The Hirshhorn Museum’s proposed Seasonal Inflatable Structure, also known as “the Bubble,” a project announced in 2009 and intended as an architecturally and culturally transformative space on the Mall, would operate at a loss in each of three scenarios examined in an assessment done by the Smithsonian.
The 145-foot-tall structure, which would rise from the center of the Hirshhorn for two months each year to provide program and exhibition space, has faced multiple setbacks, including board members’ resignations, fundraising challenges and postponements. Construction costs, first estimated at about $5 million, were revised to $12.5 million, (excluding storage, installation and de-installation costs) in the assessment, although Smithsonian officials last fall confirmed that costs had grown to more than $15.5 million, but said half of that amount had been raised.
The report, obtained by The Washington Post, comes little more than a week before a final recommendation on the project is to be made at a Hirshhorn board meeting May 23.
The Bubble had been set to open in 2012. Last summer it was postponed to later this year, and by fall it was pushed back to 2014. It was to be the signature project of Hirshhorn Director Richard Koshalek, who said in an interview last fall that the project would be an arts and culture think tank for Washington and a place “where cultural policy is set.”
“We’ve said from the beginning, and the secretary [G. Wayne Clough] has said it, this is a bold project,” said Richard Kurin, the Smithsonian’s undersecretary for history, art and culture. “We’ve encouraged this, but it has to be raised by private money. In terms of doing that, we’re still trying to raise money for construction of the Inflatable Structure. We’ve been at this for some years. We hope its time has come now, but if not, we look forward to a better time.”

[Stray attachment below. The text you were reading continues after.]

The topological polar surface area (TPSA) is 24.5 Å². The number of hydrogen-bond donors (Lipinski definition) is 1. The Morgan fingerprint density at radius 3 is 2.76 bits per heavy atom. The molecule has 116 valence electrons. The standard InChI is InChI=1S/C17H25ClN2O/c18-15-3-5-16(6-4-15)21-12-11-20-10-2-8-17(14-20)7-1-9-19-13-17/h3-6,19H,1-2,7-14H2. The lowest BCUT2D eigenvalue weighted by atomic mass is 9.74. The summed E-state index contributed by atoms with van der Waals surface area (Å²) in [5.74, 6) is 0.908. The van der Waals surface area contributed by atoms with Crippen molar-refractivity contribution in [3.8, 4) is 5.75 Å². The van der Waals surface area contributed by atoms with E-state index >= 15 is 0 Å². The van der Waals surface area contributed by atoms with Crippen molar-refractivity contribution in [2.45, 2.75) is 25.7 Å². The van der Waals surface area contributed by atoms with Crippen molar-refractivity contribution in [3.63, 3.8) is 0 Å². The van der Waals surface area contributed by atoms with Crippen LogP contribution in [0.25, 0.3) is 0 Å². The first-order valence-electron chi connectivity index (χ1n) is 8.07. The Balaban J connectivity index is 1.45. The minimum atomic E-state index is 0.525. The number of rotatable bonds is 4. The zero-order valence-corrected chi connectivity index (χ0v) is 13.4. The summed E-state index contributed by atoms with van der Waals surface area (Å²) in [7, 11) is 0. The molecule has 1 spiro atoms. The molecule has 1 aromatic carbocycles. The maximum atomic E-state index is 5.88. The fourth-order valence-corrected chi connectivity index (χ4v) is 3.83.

Kurin calls the draft report part of a “deliberative process” with board members and others tweaking it and making suggestions. It is a look at the annual operational costs, and “if we can’t put together the private funding to fabricate, it’s hard to conceive of operating the project,” particularly in a time of overarching austerity, he said.
The four-person team that produced the report, convened by Kurin in January, includes Smithsonian budgeting, programming and events specialists and the architect project manager, Christopher Lethbridge.
They were not asked to give the project a thumbs up or down, Lethbridge said. “We were asked to do some benchmarking and estimate what the cost of the programming would be, so that the board and the museum could set their fundraising goal accordingly.”
Lethbridge confirms the report is a draft but said “the numbers will not change in any way” between now and next week.
“We weren’t interested in providing evidence that would prove that the project couldn’t be done,” Lethbridge said. “I think there’s a lot of enthusiasm for moving forward. If the board feels they can reach those fundraising targets, and I know the museum thinks they can, then the project will move forward.”